Huron County, west of Stratford, Ont., has easy access to road salt. The stuff comes from the Sifto salt mine in Goderich, which extends under Lake Huron. But it still doesn’t want to spread more salt than is necessary, as salt is bad for lawns, trees and creatures living in streams and rivers.

Beet juice reduces all that, and helps refiners.

“That’s how you make money: selling your product and your waste,” Alcock says.

Smith Fertilizer and Grain of Iowa, which makes a brand called Beet 55, says beet juice reduces the use of salt by 30 per cent.

More beet juice trivia: You can’t smell it in cold weather, but Alcock warns that you may want to be careful about spraying it near homes when spring comes.

When some drips run out of the truck in summer, “It does smell. Kind of malty. It’s not super-offensive. It’s kind of a concentrated, malty, slightly nauseating smell,” like home-brewed beer before the bottling.

He says he hasn’t ever tasted it, and doesn’t plan to.

In Toronto’s deep freeze, beet juice beats salt for melting ice

SOURCE : by Liam Casey

Molasses from sugar beets, refined and sprayed on roads, can help melt ice at temperatures as low as -32 C — with less environmental damage.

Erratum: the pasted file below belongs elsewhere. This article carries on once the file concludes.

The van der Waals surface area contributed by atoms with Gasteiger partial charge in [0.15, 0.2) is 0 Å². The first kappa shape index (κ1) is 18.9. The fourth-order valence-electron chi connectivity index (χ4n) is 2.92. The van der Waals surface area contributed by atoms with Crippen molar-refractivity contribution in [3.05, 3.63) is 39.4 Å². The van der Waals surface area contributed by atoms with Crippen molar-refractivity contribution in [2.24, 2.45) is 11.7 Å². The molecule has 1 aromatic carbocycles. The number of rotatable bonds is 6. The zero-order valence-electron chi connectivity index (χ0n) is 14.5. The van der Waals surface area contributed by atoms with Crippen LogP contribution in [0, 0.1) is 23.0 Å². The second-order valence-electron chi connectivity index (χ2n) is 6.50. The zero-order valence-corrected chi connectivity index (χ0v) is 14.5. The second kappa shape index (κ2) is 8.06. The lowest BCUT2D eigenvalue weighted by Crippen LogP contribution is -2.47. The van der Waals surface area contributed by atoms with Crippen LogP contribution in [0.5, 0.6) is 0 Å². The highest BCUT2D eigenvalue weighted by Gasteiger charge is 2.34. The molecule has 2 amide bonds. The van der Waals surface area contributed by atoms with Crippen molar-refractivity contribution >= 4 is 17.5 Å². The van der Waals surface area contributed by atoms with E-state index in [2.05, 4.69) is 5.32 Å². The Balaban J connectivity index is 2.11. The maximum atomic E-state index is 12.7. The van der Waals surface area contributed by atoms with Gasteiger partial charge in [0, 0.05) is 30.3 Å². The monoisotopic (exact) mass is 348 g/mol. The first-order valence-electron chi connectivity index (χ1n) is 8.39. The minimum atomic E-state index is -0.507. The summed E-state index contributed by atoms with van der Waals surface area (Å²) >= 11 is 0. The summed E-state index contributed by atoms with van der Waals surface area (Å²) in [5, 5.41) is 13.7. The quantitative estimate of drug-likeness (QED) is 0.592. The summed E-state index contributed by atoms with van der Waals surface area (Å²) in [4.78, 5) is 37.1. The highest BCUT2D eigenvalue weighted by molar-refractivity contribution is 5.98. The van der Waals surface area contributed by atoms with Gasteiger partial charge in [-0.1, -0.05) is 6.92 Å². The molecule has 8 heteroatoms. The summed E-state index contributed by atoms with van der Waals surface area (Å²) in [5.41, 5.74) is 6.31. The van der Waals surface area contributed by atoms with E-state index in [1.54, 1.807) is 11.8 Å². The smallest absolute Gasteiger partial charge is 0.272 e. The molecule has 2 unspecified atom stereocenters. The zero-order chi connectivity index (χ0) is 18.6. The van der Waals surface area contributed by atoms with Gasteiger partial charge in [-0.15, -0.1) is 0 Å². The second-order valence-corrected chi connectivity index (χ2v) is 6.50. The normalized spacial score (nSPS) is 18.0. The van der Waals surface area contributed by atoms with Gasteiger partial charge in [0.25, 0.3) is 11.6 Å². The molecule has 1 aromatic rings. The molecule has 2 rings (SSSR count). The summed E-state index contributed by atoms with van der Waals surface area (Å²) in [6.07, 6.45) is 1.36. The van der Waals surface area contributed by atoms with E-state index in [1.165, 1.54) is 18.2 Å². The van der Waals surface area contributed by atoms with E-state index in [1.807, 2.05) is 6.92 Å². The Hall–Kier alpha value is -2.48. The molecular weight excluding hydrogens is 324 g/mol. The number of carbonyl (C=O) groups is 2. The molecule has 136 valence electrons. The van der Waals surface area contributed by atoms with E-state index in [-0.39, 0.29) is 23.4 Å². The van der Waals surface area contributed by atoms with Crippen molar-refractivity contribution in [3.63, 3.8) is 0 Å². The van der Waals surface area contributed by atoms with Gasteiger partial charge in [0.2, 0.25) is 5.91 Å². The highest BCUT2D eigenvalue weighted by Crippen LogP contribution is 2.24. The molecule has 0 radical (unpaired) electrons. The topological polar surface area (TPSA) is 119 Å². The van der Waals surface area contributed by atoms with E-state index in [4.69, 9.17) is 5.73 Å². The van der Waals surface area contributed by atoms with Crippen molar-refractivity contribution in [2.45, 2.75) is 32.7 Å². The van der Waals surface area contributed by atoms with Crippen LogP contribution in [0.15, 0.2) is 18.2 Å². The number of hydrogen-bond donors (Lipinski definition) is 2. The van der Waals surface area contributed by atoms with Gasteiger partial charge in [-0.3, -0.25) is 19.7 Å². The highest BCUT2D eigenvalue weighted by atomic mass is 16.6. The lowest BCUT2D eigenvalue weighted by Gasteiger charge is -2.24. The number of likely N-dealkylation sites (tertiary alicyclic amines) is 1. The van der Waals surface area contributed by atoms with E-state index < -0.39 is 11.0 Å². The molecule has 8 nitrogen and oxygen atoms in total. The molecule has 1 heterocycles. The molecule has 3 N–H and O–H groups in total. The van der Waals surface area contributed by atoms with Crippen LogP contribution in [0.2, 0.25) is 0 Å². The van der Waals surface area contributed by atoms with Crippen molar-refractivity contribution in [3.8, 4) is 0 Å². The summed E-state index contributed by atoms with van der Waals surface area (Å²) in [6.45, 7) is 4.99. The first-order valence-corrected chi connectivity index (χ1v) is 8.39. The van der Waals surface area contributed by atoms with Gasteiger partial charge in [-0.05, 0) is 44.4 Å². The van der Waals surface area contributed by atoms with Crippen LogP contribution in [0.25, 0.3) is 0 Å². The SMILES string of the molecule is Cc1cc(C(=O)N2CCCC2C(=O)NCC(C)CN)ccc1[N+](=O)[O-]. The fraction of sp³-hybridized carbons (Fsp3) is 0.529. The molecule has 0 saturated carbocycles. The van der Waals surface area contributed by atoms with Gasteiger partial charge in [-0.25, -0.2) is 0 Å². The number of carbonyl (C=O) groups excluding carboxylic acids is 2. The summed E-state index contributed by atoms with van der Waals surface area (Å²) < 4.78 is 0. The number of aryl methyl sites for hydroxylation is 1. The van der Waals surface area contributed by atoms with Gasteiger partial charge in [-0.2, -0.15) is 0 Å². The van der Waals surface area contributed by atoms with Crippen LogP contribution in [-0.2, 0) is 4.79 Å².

Nothing beats a beet in bad weather.

On Tuesday, Toronto’s salt trucks will be rolling out across the city spraying salt covered with beet juice to help roads melt in the frigid temperatures.

The method is only used when the thermometer drops below -20 C, the point at which salt alone becomes useless. The beet concoction is good until -32 C.

“When it starts getting really cold, that’s where the sugar beet really shines,” said Tony Vaccari, a manager at Eco Solutions, which manufactures Fusion Liquid De-Icer, the product the city uses.

The city used it last week when temperatures fell below that critical point, according to Peter Noehammer, head of Toronto’s transportation services. On Monday crews were busy prepping the trucks with the brown liquid.

Toronto has been using a beet solution for years, Noehammer said.

The city’s salt trucks are already equipped with containers that are normally filled with brine — a salt-water solution — that sprays on the rocks of salt as they come out. That brine is replaced with the beet juice.